Fig. 1: Schematic architecture of the framework of PINN-SR for data-driven discovery of PDE(s).
figure1

a the network for one dataset from a single I/BC, b the “root-branch” network for r ≥2  independent datasets from multiple I/BCs, and c schematic for training the networks based on alternating direction optimization. The network consists of two components: a DNN governed by the trainable parameters θ, which maps the spatiotemporal coordinates {x, t} to the latent solution u = {u, v, w}, and the physical law described by a set of nonlinear PDEs, which are formed by the derivative candidate functions ϕ parameterized by the unknown sparse coefficients Λ. Note that, for the case of multiple independent datasets, the libraries ϕ(i) are concatenated to build ϕ for constructing the unified governing PDE(s). The total loss function \({{{{{{{\mathcal{L}}}}}}}}({{{{{{{\boldsymbol{\theta }}}}}}}},{{{{{{{\mathbf{\Lambda }}}}}}}};{{{{{{{{\mathcal{D}}}}}}}}}_{u},{{{{{{{{\mathcal{D}}}}}}}}}_{c})\) is composed of the data loss \({{{{{{{{\mathcal{L}}}}}}}}}_{d}({{{{{{{\boldsymbol{\theta }}}}}}}},{{{{{{{{\mathcal{D}}}}}}}}}_{u})\), the physics loss \(\alpha {{{{{{{{\mathcal{L}}}}}}}}}_{p}({{{{{{{\boldsymbol{\theta }}}}}}}},{{{{{{{\mathbf{\Lambda }}}}}}}};{{{{{{{{\mathcal{D}}}}}}}}}_{c})\), and the 0 regularization term βΛ0 that promotes the sparsity. Here, α and β denote the relative weighting of the loss functions, while \({{{{{{{{\mathcal{D}}}}}}}}}_{u}\) and \({{{{{{{{\mathcal{D}}}}}}}}}_{c}\) represent the measurement data and collocation samples respectively. Note that the physics loss, in a residual form, is only evaluated on the spatiotemporal collocation samples. The colored dots in the sparse coefficients matrix (or vector) on the right denote non-zero values. Simultaneous optimization of the unknown parameters {θ, Λ} leads to both the trained DNN for inference of the data-driven full-field solution and the discovered parsimonious closed-form PDEs.

The total loss function for training the overall PINN-SR network is thus composed of the data loss \({{{{{{{{\mathcal{L}}}}}}}}}_{d}\), the residual physics loss \({{{{{{{{\mathcal{L}}}}}}}}}_{p}\) and a regularization term, expressed as

$${{{{{{{\mathcal{L}}}}}}}}({{{{{{{\boldsymbol{\theta }}}}}}}},{{{{{{{\mathbf{\Lambda }}}}}}}};{{{{{{{{\mathcal{D}}}}}}}}}_{u},{{{{{{{{\mathcal{D}}}}}}}}}_{c})={{{{{{{{\mathcal{L}}}}}}}}}_{d}({{{{{{{\boldsymbol{\theta }}}}}}}};{{{{{{{{\mathcal{D}}}}}}}}}_{u})+\alpha {{{{{{{{\mathcal{L}}}}}}}}}_{p}({{{{{{{\boldsymbol{\theta }}}}}}}},{{{{{{{\mathbf{\Lambda }}}}}}}};{{{{{{{{\mathcal{D}}}}}}}}}_{c})+\beta \parallel {{{{{{{\mathbf{\Lambda }}}}}}}}{\parallel }_{0}$$
(3)

where α is the relative weighting of the residual physics loss function; β is the regularization parameter; 0 represents the 0 norm. Optimizing the total loss function can produce a DNN that can not only predict the data-driven full-field system response, but also uncover the parsimonious closed-form PDE(s), i.e., \(\{{{{{{{{{\boldsymbol{\theta }}}}}}}}}^{\star },{{{{{{{{\mathbf{\Lambda }}}}}}}}}^{\star }\}:={\arg \min }_{\{{{{{{{{\boldsymbol{\theta }}}}}}}},{{{{{{{\mathbf{\Lambda }}}}}}}}\}}\left[{{{{{{{\mathcal{L}}}}}}}}({{{{{{{\boldsymbol{\theta }}}}}}}},{{{{{{{\mathbf{\Lambda }}}}}}}};{{{{{{{{\mathcal{D}}}}}}}}}_{u},{{{{{{{{\mathcal{D}}}}}}}}}_{c})\right]\), where {θ, Λ} denote the optimal set of parameters. Noteworthy, the total loss function has an implicit complex form, and thus, directly solving the optimization problem is highly intractable since the 0 regularization makes this problem np-hard. To address this challenge, we present an alternating direction optimization (ADO) algorithm that divides the overall optimization problem into a set of tractable subproblems to sequentially optimize the trainable parameters, as shown in Fig. 1c. Pre-training of PINN-SR is conducted before running the ADO algorithm for discovery, by simply replacing Λ0 in Eq. (3) with Λ1 where brute-force gradient-based optimization for both θ and Λ becomes applicable. The 1-regularized pre-training can accelerate the convergence of ADO by providing an admissible “initial guess”. More detailed formulation and algorithm description are found in Methods and Supplementary Note 1.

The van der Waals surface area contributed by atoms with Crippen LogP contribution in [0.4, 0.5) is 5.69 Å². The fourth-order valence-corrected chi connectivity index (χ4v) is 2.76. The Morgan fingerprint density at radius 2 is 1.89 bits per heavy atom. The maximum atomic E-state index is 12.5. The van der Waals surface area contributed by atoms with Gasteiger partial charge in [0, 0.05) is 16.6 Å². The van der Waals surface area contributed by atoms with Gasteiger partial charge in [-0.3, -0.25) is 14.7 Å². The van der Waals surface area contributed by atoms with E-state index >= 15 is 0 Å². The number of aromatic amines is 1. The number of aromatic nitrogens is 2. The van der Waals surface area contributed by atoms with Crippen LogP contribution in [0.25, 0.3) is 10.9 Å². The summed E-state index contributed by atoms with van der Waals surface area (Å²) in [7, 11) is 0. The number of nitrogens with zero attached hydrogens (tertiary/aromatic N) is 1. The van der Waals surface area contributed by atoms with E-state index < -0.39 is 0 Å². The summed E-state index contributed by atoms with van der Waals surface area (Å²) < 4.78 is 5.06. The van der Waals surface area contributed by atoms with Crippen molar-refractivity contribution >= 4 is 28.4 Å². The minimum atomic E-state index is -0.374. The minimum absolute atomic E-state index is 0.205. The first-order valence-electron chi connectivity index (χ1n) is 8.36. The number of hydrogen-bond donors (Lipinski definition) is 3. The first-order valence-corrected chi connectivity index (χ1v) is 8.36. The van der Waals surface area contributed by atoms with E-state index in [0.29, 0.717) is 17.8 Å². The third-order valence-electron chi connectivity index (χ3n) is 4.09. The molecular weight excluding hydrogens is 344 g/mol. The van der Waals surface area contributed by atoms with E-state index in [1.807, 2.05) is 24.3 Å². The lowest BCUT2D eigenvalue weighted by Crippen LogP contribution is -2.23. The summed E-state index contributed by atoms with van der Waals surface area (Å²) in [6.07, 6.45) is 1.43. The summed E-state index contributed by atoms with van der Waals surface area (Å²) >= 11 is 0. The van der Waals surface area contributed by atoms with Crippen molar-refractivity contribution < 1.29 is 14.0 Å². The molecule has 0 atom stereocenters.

The synergy of DNN and sparse regression results in the following outcome: the DNN provides accurate modeling of the latent solution, its derivatives and possible candidate function terms as a basis for constructing the governing PDE(s), while the sparsely represented PDE(s) in turn constraints the DNN modeling and projects correct candidate functions, eventually turning the measured system into closed-form PDE(s).

Discovery of benchmark PDEs with single dataset

We observe the efficacy and robustness of our methodology on a group of canonical PDEs used to represent a wide range of physical systems with nonlinear, periodic and/or chaotic behaviors. In particular, we discover the closed forms of Burgers’, Kuramoto–Sivashinsky (KS), nonlinear Schrödinger, Navier–Stokes (NS), and λ-ω reaction–diffusion (RD) equations from scarce and noisy time-series measurements recorded by a number of sensors at fixed locations (data are polluted with Gaussian white noise) from a single I/BC. Results are presented in Table 1, Fig. 2 and Supplementary Note 2.1, which show quite accurate discovery and demonstrate satisfactory performance of the proposed method and its robustness to measurement data scarcity and noise. We also extensively compare our method with SINDy considering different levels of data scarcity and noise (summarized in Supplementary Note 2.2 and Supplementary Table 1).

Table 1 Summary of the PINN-SR discovery results in the context of accuracy for a range of canonical models.